Cooking with Oil: Part 1

Hello Dear Heart! 

Well, what a whirlwind week it has been for Rose! I am in northern Illinois for the autumn and will return to Palm Beach in time for The Season, but the weather here is simply delicious. The fall farmer’s markets are bursting with fresh produce and I cannot enjoy enough of it. The vegetable shopping is at its peak and poor Rose is delirious with delight. This week I have purchased the most decadent tomatoes, carrots, summer squash, string beans, peppers and snap peas…it seems endless! I thought of you the entire time, Dear Heart, and knew that I wanted to share with you some tips on how to properly cook these treasures. In this column, I want to show you how to cook vegetables with oil.

Some basic cooking principles to begin, Hon. Vegetables should never be immersed in oil, unless you are creating a tempura dish and they are sealed in a seasoned batter. One of the unique chemical properties of oil is that is resists water. When you coat your vegetable in oil, it seals water both out and in at the same time. You can use this to your advantage. Tossing your vegetables with a little oil before grilling or broiling can seal in the moisture, keeping them from becoming dry and tough. Stir-frying them with a little oil does the same. Be careful not to scorch or over cook them, since this will give them an off taste, unpleasant color and undesirable texture. Never drown them in oil, just enough to coat them lightly. Less IS more. Cook battered vegetables with higher heat, stir-fry or grill using medium temperatures.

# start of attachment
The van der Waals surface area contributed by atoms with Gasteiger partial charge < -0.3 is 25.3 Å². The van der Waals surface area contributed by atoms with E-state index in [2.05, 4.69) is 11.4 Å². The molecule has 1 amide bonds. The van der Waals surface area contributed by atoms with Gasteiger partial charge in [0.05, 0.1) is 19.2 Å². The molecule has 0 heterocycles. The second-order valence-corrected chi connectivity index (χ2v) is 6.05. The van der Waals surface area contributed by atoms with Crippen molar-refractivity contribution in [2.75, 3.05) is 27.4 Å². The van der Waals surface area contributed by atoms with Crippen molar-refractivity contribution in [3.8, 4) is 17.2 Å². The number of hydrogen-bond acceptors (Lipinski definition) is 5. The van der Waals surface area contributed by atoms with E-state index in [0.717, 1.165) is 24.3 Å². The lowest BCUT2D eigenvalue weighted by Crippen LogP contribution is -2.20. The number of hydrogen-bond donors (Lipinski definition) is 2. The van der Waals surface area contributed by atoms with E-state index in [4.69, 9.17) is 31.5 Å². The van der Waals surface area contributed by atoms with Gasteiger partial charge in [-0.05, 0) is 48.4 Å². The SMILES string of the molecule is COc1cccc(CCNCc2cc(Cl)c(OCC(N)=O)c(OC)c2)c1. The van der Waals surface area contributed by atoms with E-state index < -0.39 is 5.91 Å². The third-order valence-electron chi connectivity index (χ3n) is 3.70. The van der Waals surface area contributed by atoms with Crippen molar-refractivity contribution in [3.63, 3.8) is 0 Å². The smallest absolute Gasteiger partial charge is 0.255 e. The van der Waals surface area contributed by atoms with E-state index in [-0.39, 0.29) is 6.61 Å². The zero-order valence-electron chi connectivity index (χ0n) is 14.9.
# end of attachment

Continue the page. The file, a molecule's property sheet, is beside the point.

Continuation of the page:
The oil you choose, Hon, is terribly important. Some oils can withstand the higher temperatures of grilling and stir-fry without burning. The oils that are best for high-temperature cooking (up to and above 450 degrees F, 230 degrees C) are corn, peanut, safflower, sesame, soybean and sunflower. Those oils that are best for medium-temperature cooking (up to and above 375 degrees C, 190 degrees C) are cottonseed, grape seed, lard, olive and rapeseed. Beware, Dear, that many of these oils have unique tastes that are added to your food. Before using them, be sure that the oil flavor will compliment the vegetable and other dishes being served.

All oils will degrade and become rancid through time, so purchase only the amount you will reasonably use in six months. Heat, light and exposure to air also deteriorate them, so keep them in a cool, dry, dark place.

Well, I’m off for a drive in the country. Who knows what there is to be found along the way, Dear Heart. If Adventure does carry me away, I will be sure to tell you all about it next time. Until then, Kisses!

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